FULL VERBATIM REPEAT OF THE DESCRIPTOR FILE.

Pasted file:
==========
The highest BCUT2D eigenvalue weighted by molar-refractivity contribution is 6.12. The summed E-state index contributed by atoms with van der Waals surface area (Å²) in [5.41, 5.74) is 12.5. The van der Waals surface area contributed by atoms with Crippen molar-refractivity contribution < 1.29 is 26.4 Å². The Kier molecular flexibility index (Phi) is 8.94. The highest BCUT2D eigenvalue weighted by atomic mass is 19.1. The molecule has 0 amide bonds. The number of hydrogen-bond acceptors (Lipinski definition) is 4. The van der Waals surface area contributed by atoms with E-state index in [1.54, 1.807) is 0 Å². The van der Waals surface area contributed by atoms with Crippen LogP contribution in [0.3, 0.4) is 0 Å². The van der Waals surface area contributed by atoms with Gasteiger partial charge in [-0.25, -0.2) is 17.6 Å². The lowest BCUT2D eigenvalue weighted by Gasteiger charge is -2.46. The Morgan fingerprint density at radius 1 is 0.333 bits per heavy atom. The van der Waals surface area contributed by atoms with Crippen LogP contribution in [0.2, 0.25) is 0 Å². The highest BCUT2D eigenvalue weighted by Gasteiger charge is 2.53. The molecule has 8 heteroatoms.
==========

The highest BCUT2D eigenvalue weighted by molar-refractivity contribution is 6.12. The summed E-state index contributed by atoms with van der Waals surface area (Å²) in [5.41, 5.74) is 12.5. The van der Waals surface area contributed by atoms with Crippen molar-refractivity contribution < 1.29 is 26.4 Å². The Kier molecular flexibility index (Phi) is 8.94. The highest BCUT2D eigenvalue weighted by atomic mass is 19.1. The molecule has 0 amide bonds. The number of hydrogen-bond acceptors (Lipinski definition) is 4. The van der Waals surface area contributed by atoms with E-state index in [1.54, 1.807) is 0 Å². The van der Waals surface area contributed by atoms with Crippen LogP contribution in [0.3, 0.4) is 0 Å². The van der Waals surface area contributed by atoms with Gasteiger partial charge in [-0.25, -0.2) is 17.6 Å². The lowest BCUT2D eigenvalue weighted by Gasteiger charge is -2.46. The Morgan fingerprint density at radius 1 is 0.333 bits per heavy atom. The van der Waals surface area contributed by atoms with Crippen LogP contribution in [0.2, 0.25) is 0 Å². The highest BCUT2D eigenvalue weighted by Gasteiger charge is 2.53. The molecule has 8 heteroatoms.